Thursday, April 22, 2010

notekillers: something wicked this way comes

Philadelphia experimentalists, Notekillers first aired here on SibLINGSHOT ON THE BLEACHERS on August 7, 2008. Approximately one year after Art Decade brought them to my attention in a post on which founding guitarist, David F
irst dropped in out the ether to oblige in an impromtu Q & A.

Loosely associated with the No Wave scene, Notekillers opened for fellow Pennsylvanian, Glenn Branca at Hurrah's in NYC some time in late 1979/early 1980. Despite an instrumental sound clearly ahead of its time, the group released one single on their own 'American Bushmen' label and promptly fell below the radar.

Formed in the Bicentennial year of 1976 by long term friends First and Barry Halkin - as peanut farmer, Jimmy Carter marched up from Georgia to claim New Hampshire in the primaries - Notekillers duly recruited Stephen Bilenky on bass and stepped out to perform their newly rehearsed material to a largely resistant string of Philadelphia clubs. The prevailing climate was one of spiralling inflation and recession. Production was on its knees and Carter was forced to bail out the Chrysler Corporation when things turned bad up in Michigan.

The city of Philadelphia too was running short on brotherly love.

The noise Notekillers promoted offered no respite. Dispirited by the antipathy which greeted bookings, the three sought refuge in a basement belonging to Bilenky's father and immersed themselves in a regime of constant rehearsal. Their perseverance delivered occasional breaks - local opening slots for New Jersey's The Misfits and, significantly, DNA - but nothing approaching a record deal. After three years weathering a storm of relative disinterest, Notekillers remained unsigned.

Allegedly, the group was pencilled in as support for Sid Vicious in February of 1979; a singular opportunistic note which soured when Vicious OD'd a week before the scheduled show.
Just out of Riker's and playing on the spoons.

Never pin your card to a junkie in a game of snakes and ladders.

At the end of their collective rope, they pooled their resources and opted to record and print a single on a strictly limited run.

Without proper management or the surety of a contract, the group - now four with Thomas Johnson on congas - caught a ride to the Big Apple and set about shopping their vinyl to a handful of independent retailers.

Ed Bahlman of 99 Records in Greenwich Village liked what he heard and booked Notekillers as support for Glenn Branca, but failed to let First in on his own emergent label.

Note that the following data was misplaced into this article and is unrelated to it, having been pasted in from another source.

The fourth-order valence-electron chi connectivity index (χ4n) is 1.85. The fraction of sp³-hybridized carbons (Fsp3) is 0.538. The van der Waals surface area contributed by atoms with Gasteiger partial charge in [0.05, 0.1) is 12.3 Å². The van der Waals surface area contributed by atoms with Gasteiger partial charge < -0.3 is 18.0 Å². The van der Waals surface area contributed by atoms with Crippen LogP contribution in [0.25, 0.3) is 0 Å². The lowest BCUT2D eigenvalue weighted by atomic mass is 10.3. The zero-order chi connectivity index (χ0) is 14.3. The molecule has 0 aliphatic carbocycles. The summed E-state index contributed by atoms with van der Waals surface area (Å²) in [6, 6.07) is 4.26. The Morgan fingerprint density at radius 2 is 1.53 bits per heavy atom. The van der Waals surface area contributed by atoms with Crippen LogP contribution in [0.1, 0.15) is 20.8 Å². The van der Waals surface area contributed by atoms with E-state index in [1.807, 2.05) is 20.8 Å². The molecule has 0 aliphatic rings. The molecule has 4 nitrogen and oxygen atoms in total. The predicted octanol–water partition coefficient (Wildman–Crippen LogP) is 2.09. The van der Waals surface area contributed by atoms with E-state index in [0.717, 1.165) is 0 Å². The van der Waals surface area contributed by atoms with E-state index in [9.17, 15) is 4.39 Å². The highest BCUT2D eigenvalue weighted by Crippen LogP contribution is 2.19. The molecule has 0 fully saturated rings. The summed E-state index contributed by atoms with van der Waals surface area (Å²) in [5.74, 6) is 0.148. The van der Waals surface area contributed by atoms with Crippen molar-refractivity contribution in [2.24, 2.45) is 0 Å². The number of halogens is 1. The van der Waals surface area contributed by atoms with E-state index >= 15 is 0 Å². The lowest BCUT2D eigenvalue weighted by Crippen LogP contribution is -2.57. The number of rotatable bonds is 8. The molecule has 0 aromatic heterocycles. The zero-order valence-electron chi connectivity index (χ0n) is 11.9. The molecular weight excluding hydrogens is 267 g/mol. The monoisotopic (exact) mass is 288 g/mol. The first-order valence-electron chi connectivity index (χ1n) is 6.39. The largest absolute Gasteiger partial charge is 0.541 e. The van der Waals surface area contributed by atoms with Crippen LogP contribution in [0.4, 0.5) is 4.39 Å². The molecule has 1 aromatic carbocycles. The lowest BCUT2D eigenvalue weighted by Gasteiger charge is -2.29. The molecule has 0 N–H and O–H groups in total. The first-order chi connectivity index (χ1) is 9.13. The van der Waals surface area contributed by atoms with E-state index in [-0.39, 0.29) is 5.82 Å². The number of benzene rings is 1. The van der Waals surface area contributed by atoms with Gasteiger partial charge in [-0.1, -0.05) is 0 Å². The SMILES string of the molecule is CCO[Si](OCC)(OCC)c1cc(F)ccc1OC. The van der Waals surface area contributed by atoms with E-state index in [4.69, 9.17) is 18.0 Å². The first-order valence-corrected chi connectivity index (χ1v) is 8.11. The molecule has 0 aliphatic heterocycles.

Inexplicably, their unique take on experimental music was somehow lost in the sonic assault initiated by "No New York" and culminating in the Noise Fest held at White Columns in June, 1981, at which Notekillers were conspicuously absent.

Thurston Moore:

"I first picked up the Notekiller’s 7” 'The Zipper' b/w 'Clock Wise' in 1978 at 99 Records on Macdougal Street. I bought it because they were the opening band for Glen Branca [sic] at some gig at Hurrah’s (which I missed)... total no wave speed psychosis with some outer region chops going on. All instrumental and wicked hot. Never got a chance to see them and sometime around 2000 I was asked to make a theoretical mixtape for Mojo magazine..."

David First - now residing in Greenpoint, Brooklyn, having relocated there in 1984 - happened on the published article and decided to make contact. This led to Moore being drafted in to the frame as executive producer on a Notekillers retrospective CD; released on Moore's Ecstatic Peace label the following year.

Featuring material culled from "
2-track reels, dusty cassettes and an 8-track".


" was decided to compile a Notekillers CD with the aforementioned 7”, an unreleased test-pressing only 7”, live tracks and demos. An amazing CD of a band so on top of their game as far as ripping guitar and odd-school time signatures. So ahead of it’s time..."

A fortuitous development. Not No Wave, precisely, but something ambitiously dissonant and oddly melodic both. And all the more compelling for it.

NOTEKILLERS: THE ZIPPER from "The Zipper b/w Clock Wise" 45 (American Bushmen) 1979 (US)
NOTEKILLERS: CLOCK WISE from "The Zipper b/w Clock Wise" 45 (American Bushmen) 1979 (US)




Brushback said...

No one's left a comment yet, so I'd like to say that I thought this stuff was pretty decent.

Holly said...

"Clockwise" reminds me somewhat of Polvo a good way. Thanks for sharing!

jonder said...

Totally digging the Notekillers. I gotta find that CD now. Hanx!

ib said...

I am heartened that you are grooving on this. The CD has a welter of instrumentals that take the notion even farther.

Polvo ? A new one on me, Holly. I am tempted to check that out. "Clock Wise" paves the way for Steve Malmus and chums, I feel. "Spaceland Chant", more so. Definitely ahead of its time and maybe with a lot more in common - in places - with British Rough Trade bands like Gang of Four than No Wave.

In the space between Mike from AD's original post and my subsequent one, to this, Notekillers have secured a presence on Wiki.

Most of the material facts in this post are gathered - or paraphrased - from that entry, so the piece is largely academic; save for the odd bit of tertiary colour and political perspective.

The Thurston Moore quote is from some blurb on Ecstatic Peace.

Notekillers, it would appear, have reformed since; occasionally gigging in their native Philadelphia.

Unknown said...

Hi there - The Notekillers are indeed back together.

Holly said...

ib -

Re Polvo try:
Celebrate the New Dark Age
Cor-Crane Secret
Today's Active Lifestyles
This Eclipse ep
s/t aka Can I Ride Ep

that's off the top of my head...

then there's Exploded Drawing & last year's release, which I haven't had a chance to really listen to yet.

ib said...

Thanks, Raymond.

Good to see Notekillers flaying it live.


Thanks for the tip. Appreciated.